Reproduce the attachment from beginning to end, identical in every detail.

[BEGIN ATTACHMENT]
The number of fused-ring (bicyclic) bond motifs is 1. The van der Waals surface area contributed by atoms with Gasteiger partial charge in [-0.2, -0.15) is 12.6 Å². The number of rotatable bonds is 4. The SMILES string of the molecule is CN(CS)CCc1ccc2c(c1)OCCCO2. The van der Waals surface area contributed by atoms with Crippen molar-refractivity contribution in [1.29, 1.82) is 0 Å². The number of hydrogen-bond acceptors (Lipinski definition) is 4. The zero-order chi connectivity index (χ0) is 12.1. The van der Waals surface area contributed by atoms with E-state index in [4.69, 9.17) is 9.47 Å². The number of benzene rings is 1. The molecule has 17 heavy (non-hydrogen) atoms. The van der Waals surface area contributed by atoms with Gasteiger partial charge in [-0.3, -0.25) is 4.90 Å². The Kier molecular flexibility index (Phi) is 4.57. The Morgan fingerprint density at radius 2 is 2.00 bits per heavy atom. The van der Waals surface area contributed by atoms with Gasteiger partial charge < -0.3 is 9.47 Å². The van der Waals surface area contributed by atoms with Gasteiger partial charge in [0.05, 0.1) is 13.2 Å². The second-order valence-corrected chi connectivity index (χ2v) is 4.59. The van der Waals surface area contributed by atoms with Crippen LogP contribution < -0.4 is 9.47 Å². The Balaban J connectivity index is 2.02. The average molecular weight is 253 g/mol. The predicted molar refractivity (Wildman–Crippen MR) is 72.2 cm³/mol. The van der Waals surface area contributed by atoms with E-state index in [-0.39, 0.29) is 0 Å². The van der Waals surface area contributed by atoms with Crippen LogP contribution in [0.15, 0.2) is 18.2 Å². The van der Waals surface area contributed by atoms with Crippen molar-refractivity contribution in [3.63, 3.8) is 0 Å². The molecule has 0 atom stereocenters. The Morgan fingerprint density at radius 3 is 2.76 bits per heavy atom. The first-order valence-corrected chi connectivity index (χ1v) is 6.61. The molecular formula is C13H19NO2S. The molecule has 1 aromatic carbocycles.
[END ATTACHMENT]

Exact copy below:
The number of fused-ring (bicyclic) bond motifs is 1. The van der Waals surface area contributed by atoms with Gasteiger partial charge in [-0.2, -0.15) is 12.6 Å². The number of rotatable bonds is 4. The SMILES string of the molecule is CN(CS)CCc1ccc2c(c1)OCCCO2. The van der Waals surface area contributed by atoms with Crippen molar-refractivity contribution in [1.29, 1.82) is 0 Å². The number of hydrogen-bond acceptors (Lipinski definition) is 4. The zero-order chi connectivity index (χ0) is 12.1. The van der Waals surface area contributed by atoms with E-state index in [4.69, 9.17) is 9.47 Å². The number of benzene rings is 1. The molecule has 17 heavy (non-hydrogen) atoms. The van der Waals surface area contributed by atoms with Gasteiger partial charge in [-0.3, -0.25) is 4.90 Å². The Kier molecular flexibility index (Phi) is 4.57. The Morgan fingerprint density at radius 2 is 2.00 bits per heavy atom. The van der Waals surface area contributed by atoms with Gasteiger partial charge < -0.3 is 9.47 Å². The van der Waals surface area contributed by atoms with Gasteiger partial charge in [0.05, 0.1) is 13.2 Å². The second-order valence-corrected chi connectivity index (χ2v) is 4.59. The van der Waals surface area contributed by atoms with Crippen LogP contribution < -0.4 is 9.47 Å². The Balaban J connectivity index is 2.02. The average molecular weight is 253 g/mol. The predicted molar refractivity (Wildman–Crippen MR) is 72.2 cm³/mol. The van der Waals surface area contributed by atoms with E-state index in [-0.39, 0.29) is 0 Å². The van der Waals surface area contributed by atoms with Crippen LogP contribution in [0.15, 0.2) is 18.2 Å². The van der Waals surface area contributed by atoms with Crippen molar-refractivity contribution in [3.63, 3.8) is 0 Å². The molecule has 0 atom stereocenters. The Morgan fingerprint density at radius 3 is 2.76 bits per heavy atom. The first-order valence-corrected chi connectivity index (χ1v) is 6.61. The molecular formula is C13H19NO2S. The molecule has 1 aromatic carbocycles.